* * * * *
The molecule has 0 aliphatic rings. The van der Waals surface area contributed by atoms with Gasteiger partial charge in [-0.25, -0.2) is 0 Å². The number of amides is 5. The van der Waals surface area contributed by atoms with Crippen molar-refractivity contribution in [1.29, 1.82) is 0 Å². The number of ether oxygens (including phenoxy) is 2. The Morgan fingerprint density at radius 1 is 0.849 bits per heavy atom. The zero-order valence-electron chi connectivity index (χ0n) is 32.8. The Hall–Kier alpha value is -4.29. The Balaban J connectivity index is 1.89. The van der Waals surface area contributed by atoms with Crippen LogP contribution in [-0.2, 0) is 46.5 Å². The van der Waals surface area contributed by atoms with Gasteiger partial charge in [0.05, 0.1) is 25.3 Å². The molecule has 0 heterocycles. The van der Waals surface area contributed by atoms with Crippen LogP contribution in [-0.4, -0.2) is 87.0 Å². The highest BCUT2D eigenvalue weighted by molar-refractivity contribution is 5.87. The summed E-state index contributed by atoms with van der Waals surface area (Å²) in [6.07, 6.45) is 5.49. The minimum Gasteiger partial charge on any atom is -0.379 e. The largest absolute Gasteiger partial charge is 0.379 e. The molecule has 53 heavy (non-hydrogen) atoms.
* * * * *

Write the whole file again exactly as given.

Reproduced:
The molecule has 0 aliphatic rings. The van der Waals surface area contributed by atoms with Gasteiger partial charge in [-0.25, -0.2) is 0 Å². The number of amides is 5. The van der Waals surface area contributed by atoms with Crippen molar-refractivity contribution in [1.29, 1.82) is 0 Å². The number of ether oxygens (including phenoxy) is 2. The Morgan fingerprint density at radius 1 is 0.849 bits per heavy atom. The zero-order valence-electron chi connectivity index (χ0n) is 32.8. The Hall–Kier alpha value is -4.29. The Balaban J connectivity index is 1.89. The van der Waals surface area contributed by atoms with Crippen LogP contribution in [-0.2, 0) is 46.5 Å². The van der Waals surface area contributed by atoms with Gasteiger partial charge in [0.05, 0.1) is 25.3 Å². The molecule has 0 heterocycles. The van der Waals surface area contributed by atoms with Crippen LogP contribution in [-0.4, -0.2) is 87.0 Å². The highest BCUT2D eigenvalue weighted by molar-refractivity contribution is 5.87. The summed E-state index contributed by atoms with van der Waals surface area (Å²) in [6.07, 6.45) is 5.49. The minimum Gasteiger partial charge on any atom is -0.379 e. The largest absolute Gasteiger partial charge is 0.379 e. The molecule has 53 heavy (non-hydrogen) atoms.